Chancellor Rishi Sunak has alluded that he might not give a comprehensive response to the consultation on business rates reform when he gives his Budget next Wednesday, but might “tinker with the system” – on the grounds that he has not yet had time to give the question proper consideration.
An astonishing admission! This is a chancellor who has already delayed his response to the consultation four times this year, despite the industry making clear – for years – the reforms we need to see. One wonders how much time the government needs to realise what a crisis we are in, with business rates in their current form doing much to strangle business growth and destroy the high streets in our communities.
The system in its current form is unworkable. Rates bills need to be lower, the multiplier (UBR) cut to a manageable 30p to the pound and the burden of the tax shifted away from the retail sector, which contributes nearly a third of it.
We need a reform of business rates reliefs, an extension of empty rates relief and a reform of plant and machinery orders to encourage investment, particularly if we want to encourage the green economy. We need more frequent revaluations, so that rates better reflect values, and an overhaul of the disastrous Check Challenge Appeal system.
And on the immediate front, with CPI inflation now confirmed at 3.1% , we need a rates freeze to offset the £1bn hike expected in rate bills in England next year, particularly given that more than a quarter of this will be shouldered by the beleaguered retail industry, which is already on its knees due to the pandemic.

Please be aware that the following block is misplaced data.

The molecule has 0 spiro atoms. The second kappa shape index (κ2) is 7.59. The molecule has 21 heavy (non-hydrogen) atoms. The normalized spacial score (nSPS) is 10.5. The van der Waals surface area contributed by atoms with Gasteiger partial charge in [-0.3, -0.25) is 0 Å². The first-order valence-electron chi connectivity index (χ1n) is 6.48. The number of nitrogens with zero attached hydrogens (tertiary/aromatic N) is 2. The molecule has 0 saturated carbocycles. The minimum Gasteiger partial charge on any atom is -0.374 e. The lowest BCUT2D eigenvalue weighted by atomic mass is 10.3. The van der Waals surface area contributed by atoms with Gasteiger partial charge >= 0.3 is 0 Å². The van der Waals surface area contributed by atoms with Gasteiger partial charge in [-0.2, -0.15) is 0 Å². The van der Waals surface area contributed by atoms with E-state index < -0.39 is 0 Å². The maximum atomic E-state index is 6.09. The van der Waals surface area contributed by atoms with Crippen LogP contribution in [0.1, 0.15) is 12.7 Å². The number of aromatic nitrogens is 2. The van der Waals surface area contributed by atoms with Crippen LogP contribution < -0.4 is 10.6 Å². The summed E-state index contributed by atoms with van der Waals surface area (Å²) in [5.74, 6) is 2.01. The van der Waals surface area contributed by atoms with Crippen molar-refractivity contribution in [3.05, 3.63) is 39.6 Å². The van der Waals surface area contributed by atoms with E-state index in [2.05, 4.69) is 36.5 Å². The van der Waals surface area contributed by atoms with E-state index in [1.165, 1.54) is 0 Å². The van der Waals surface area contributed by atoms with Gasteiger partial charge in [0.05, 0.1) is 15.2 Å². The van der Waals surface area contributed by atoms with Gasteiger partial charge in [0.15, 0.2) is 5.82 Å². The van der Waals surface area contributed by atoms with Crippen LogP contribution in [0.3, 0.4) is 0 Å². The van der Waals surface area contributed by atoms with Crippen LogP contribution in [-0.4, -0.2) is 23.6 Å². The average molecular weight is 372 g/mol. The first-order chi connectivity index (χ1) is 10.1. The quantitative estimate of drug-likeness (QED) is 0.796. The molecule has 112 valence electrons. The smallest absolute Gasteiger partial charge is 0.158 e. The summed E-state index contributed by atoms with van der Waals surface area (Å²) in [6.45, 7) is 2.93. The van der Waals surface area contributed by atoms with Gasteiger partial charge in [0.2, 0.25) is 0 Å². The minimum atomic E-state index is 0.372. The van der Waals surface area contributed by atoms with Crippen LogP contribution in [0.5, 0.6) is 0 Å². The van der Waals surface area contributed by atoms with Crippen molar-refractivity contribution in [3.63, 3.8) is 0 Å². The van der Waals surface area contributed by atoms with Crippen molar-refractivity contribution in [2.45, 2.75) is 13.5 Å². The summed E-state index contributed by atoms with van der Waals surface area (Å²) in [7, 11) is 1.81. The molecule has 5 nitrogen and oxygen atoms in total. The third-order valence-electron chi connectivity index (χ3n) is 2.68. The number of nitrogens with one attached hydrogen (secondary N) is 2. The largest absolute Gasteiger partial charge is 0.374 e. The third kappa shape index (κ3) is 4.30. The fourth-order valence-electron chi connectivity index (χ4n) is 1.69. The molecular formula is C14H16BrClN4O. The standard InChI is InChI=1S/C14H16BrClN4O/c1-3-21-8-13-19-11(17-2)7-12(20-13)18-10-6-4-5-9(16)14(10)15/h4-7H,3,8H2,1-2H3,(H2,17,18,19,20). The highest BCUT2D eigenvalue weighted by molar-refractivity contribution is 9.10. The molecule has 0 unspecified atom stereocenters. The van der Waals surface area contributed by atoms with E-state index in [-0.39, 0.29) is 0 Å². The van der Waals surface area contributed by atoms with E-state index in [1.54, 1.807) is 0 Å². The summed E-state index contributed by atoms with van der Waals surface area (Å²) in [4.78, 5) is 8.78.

The industry agrees on all these points. So, why is the government saying it has not had time to listen?
Obviously, there are concerns about plugging the gap between the £26bn the current system brings in and a reformed system. But we have a plethora of possibilities, such as reforming reliefs so we have no business rates deserts and everyone pays something, an online sales or delivery tax, negotiating a future digital tax on tech giants and reforming the outdated council tax.
The system cannot keep depending on milking physical retailers, as we have seen. If the government is serious about its leveling-up agenda and saving the high street, the chancellor must not kick this can down the road yet again.
John Webber is head of business rates at Colliers